Manuscripts and Special Collections

A recent graduate writes…

February 7th, 2011 at 10:02

In the final blog in our series of guest-written entries by our two Talent Builder interns, Natasha explains her work on one part of the Portland Collection, the papers of Lord William Bentinck (Pw Je) and urges more students to take advantage of the facilities for research and study at Manuscripts and Special Collections.

Lord William Bentinck

Lord William Bentinck

Admittedly I was no ‘Lauren Conrad’ from L.A.-based reality TV drama, The Hills, (much to my disappointment) but being an intern at the University of Nottingham’s Manuscripts and Special Collections department certainly satisfying and rewarding. As part of the Talent Builder Internship Programme (a government-funded project to help recent graduates gain work experience) I took on a 16 week project to read and catalogue as many Papers of Lord William Bentinck  (head of the Indian Government 1828-1839) as possible, describing them in some detail to enrich the online catalogue as well as writing a 7,000 word report on my findings.

‘7,000 words!’, I cried, ‘That’s almost another dissertation!’. However, my fears were misplaced – the documents offered such a large quality of material that the word count was easily filled (with the aid of an awful lot of footnotes!).

So, how can I sell the wonderful world of archives to any students out there? I would have been grateful to have been more aware of the 3 million documents stored in the archive at Kings Meadow Campus when I was studying for my undergraduate history degree and I wish more students took advantage of the scope of the material. Amongst my year of fellow historians made lengthy and expensive trips to London and elsewhere in order to fulfil the compulsory criteria of producing a primary-source based dissertation. In reality, a ten minute bus ride could offer you access to everything you need to aid your studies. It’s certainly worth a search on the online catalogue to see if anything appeals to you.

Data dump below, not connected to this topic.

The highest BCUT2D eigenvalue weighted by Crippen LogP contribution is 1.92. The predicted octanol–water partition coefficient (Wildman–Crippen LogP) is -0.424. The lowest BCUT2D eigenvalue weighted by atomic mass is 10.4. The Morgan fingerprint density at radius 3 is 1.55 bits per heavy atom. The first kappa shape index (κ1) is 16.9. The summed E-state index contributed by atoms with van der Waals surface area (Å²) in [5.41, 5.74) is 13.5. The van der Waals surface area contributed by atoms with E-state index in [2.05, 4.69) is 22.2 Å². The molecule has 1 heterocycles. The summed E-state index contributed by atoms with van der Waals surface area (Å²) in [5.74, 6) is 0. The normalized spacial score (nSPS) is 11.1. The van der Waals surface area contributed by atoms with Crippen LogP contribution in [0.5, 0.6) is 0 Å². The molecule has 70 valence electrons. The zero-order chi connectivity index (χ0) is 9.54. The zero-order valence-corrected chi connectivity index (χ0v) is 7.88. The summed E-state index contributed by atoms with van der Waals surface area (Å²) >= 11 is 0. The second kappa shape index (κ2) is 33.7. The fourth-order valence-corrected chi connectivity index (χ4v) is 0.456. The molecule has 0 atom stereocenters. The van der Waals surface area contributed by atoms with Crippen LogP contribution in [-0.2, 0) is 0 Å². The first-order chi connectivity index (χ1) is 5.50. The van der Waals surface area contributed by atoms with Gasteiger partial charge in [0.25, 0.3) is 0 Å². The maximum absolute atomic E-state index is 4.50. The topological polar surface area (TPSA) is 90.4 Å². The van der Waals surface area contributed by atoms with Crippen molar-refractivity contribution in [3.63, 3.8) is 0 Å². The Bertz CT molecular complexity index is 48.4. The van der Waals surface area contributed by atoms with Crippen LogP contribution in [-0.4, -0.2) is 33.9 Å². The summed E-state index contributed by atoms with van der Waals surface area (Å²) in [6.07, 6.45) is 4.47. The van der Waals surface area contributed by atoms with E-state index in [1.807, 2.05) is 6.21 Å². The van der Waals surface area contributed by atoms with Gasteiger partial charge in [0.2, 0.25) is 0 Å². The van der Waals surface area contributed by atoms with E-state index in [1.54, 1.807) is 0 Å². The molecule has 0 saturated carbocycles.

My investigation of a small section of the Portland (Welbeck) Collection offered some interesting material, mostly political correspondence, amongst which I found two plans for the abolition of slavery containing some suggestions which today would quite frankly seem, well, bizarre. Complied by T. F. Buxton (a renowned nineteenth century anti-slavery campaigner) the plans propose emancipating children by buying them from plantation owners for £30, which actually increases to £35/child in the ‘improved plan’ as they feel 7 year old children are worth that little bit extra, and then returning them to the plantation owners at 14 (with education in tow, of course). [Pw Je 1026]. If you wanted to write a dissertation on nineteenth century political figures, the drainage schemes of the nineteenth century fenland region, educational reform in India in the 1820s then the Papers of Lord William Bentinck in our Pw J collection are invaluable – and at 203 boxes of material, pretty extensive.

Come over to Kings Meadow and enhance your studies by having access to original manuscript material. Visit the exhibitions at the Weston Gallery at Lakeside Arts Centre and convince your parents you’re a well-rounded and cultured individual. Volunteer here and increase your chances of gaining that extremely competitive graduate position by having something extra on your CV (it’s so important in this current market – and believe me, I know!). Do not be afraid, the University offers a free door-to-door service in the form of the Hopper Bus from University Park to King’s Meadow Campus.

The biggest surprise of this internship was realising how valuable and useful the resources in the archive at King’s Meadow are, my biggest regret is not having taken more advantage of it when I was a student.

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